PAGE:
To this day, that is how I continue to lead; by following. I enjoy seeing the work of others, and sharing that work. This process causes great dialogue to happen between myself and my peers.

I don't just follow the lead of those who post things on social media, it's also important for leaders to follow what is going on in the school around them. I try to visit classrooms often to see the work that is going on in the building. I invite teachers to share their work with me in person as well. As great as it is to share strategies and ideas that I see on media platforms, it's even better to share things that are happening right here at home with others.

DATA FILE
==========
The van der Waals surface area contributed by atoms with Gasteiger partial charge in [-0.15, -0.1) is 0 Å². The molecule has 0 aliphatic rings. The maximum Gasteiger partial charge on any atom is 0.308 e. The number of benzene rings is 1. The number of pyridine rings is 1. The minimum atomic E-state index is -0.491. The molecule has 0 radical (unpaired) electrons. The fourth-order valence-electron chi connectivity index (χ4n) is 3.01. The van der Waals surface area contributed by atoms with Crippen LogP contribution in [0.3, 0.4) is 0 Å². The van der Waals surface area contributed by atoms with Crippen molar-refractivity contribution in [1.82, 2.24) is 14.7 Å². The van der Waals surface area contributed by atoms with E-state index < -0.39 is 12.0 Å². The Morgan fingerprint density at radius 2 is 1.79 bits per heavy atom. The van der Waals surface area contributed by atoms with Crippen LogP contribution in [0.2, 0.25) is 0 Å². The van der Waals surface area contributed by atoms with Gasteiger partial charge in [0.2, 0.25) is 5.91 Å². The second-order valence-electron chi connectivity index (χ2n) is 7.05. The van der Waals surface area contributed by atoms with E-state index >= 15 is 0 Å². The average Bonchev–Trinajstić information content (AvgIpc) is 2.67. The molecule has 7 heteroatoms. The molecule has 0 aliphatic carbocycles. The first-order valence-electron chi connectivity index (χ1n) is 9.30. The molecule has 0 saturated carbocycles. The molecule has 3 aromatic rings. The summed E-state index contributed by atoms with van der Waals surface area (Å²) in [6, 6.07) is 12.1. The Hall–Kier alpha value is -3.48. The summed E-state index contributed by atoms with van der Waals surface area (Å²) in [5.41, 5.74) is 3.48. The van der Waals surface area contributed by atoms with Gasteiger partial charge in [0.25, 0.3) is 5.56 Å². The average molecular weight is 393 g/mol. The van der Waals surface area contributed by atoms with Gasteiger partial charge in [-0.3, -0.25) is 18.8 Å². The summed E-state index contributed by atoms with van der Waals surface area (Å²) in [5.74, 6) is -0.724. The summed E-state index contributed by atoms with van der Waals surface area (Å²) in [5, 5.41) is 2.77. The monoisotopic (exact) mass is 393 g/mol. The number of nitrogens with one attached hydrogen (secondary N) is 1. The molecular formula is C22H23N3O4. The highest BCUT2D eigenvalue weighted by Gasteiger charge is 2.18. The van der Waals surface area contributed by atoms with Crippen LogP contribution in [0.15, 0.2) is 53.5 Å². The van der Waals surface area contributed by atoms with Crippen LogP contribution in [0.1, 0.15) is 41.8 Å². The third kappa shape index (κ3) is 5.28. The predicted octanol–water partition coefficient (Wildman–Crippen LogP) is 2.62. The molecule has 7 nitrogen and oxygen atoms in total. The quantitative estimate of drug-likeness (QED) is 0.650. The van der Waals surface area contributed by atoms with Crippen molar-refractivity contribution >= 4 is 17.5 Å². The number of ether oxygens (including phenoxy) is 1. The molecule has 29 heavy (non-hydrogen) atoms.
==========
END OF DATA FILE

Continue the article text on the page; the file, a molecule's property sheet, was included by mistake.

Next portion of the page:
There isn't a way to be a leader with out being a follower. 

Tuesday, June 26, 2018

Making Students Aware of the 4Cs

This post is week 3 of 8 in the 8 Weeks of Summer Blog Challenge for educators from Find out more by clicking here.

I am constantly thinking about the "4Cs of the 21st Centruy" when I work with students or coach teachers. The 4C skills are: Creativity, Collaboration, Communication, and Critical Thinking. 

According to many, like, these are the skills that our students need to be successful in the current workplace, as well as the workplace they will walk into. Until recently, I hadn't put too much thought in making the students fully aware of how classroom activities are developing these skill sets for them. Yes, I've shared with students before how their time at school should and will be spent developing these skills along with learning content, but I don't promote them on a daily basis with students. I plan on making this change for my learners in the coming school year.